Yes, the Doctrine of Purgatory is alive and well, although many funeral-goers in our day and age may be missing this teaching. It has become common for many who come to Catholic funerals to be subjected to the Eulogy line-dance of nieces, nephews, aunts, uncles, children and friends of the deceased offering their varied tributes to the guest of honor, none of which actually ask for prayers for their soul.
There are those who don't understand why such a display is inappropriate to a Catholic Mass, and this lack of understanding is scandalous because it does not only betray an ignorance of the doctrine of Purgatory, but also of the reality and holiness of the Holy Sacrifice of the Mass which is nothing other than the entire life of Christ and most especially, the Sacrifice of Calvary made present right through the Resurrection. *deep breath*
The Catholic funeral is to call to mind, most especially, the death and resurrection of Christ, the hope of salvation, the reality of purgatory and the necessity of prayers for the deceased.
The liturgical and devotional practices of November are to call us to remember the dead, pray for the Holy Souls and reflect upon, in this season of death, our own future particular judgment. One day we will all stand alone, naked, before God, our entire lives, actions and omissions up for review. Heaven is not a guarantee. We do not get there by being merely "nice people". We are called to be HOLY which is NOT the same thing as, "a nice guy". I know a lot of "nice guys" and "nice gals" living a life of utter rejection of God. And I used to be one of them.
If I'm not careful, I could return to such a state, for I, too am weak. I, too, will face my Judgment and it will NOT be pretty, for I have much to atone for already, and my life is not yet over.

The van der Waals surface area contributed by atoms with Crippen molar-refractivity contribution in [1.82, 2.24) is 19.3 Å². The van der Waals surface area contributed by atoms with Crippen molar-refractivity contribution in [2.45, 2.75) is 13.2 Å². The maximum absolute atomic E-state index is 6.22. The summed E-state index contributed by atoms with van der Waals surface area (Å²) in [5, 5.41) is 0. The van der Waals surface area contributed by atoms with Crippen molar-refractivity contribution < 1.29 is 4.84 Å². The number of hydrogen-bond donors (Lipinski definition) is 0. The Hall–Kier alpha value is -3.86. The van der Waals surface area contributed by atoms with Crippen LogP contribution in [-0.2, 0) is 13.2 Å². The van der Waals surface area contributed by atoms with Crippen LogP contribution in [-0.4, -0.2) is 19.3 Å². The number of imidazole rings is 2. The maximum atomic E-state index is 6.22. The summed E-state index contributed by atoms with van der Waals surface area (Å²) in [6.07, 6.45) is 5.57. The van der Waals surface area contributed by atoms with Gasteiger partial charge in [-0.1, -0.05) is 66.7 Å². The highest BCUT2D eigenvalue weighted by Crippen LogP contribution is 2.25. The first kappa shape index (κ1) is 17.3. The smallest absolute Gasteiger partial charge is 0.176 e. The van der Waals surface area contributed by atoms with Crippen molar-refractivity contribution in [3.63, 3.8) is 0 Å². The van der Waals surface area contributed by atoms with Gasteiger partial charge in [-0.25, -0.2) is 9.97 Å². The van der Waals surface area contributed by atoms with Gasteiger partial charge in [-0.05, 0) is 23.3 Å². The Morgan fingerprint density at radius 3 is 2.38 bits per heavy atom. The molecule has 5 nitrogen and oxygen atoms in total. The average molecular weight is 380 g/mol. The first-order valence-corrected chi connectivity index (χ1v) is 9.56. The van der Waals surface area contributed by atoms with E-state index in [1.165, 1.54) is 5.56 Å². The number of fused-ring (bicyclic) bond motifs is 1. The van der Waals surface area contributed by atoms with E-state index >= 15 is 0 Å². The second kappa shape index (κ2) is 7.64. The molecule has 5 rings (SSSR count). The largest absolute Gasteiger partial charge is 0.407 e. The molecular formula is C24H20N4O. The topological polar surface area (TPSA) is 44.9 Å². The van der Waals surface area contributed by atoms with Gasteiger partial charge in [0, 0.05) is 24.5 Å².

There is always debate about what Catholics believe with regard to ghosts.
Yes, I believe in ghosts, but my belief as a Catholic does not usually match the popular portrayal of them.
We, as human beings, are body and soul, and we believe in a future resurrection. When we physically die, our souls go on, either to Purgatory to be purged of any impurity, or we go straight to heaven, if, in fact, we have attained a state of holiness that allows us to bypass the necessary purgation. This is what the process of canonization reveals; whether a person has truly lived such a holy life.
Recently I read a tale of a little girl who inhabited a cemetery and a trail nearby, as well as other adjacent domains. Many people describe the apparition, what she is wearing, how she sounds when she speaks, and some paranormal investigators tried to locate her own cemeterial domicile. In their findings, they thought this spectre might belong to a Protestant corner of an ecumenical cemetery, given the documented sightings.
As I read the story, I was struck not only by her plaintive attempts at communication, but also by her suspected origin; the Protestant corner (vs. Catholic, Jewish, or non-religious). I realized that this little girl might be in purgatory for, as a protestant child, no one is praying for her soul. I began to do so, in hopes that perhaps all she was seeking in her appearances was someone to notice and pray for her.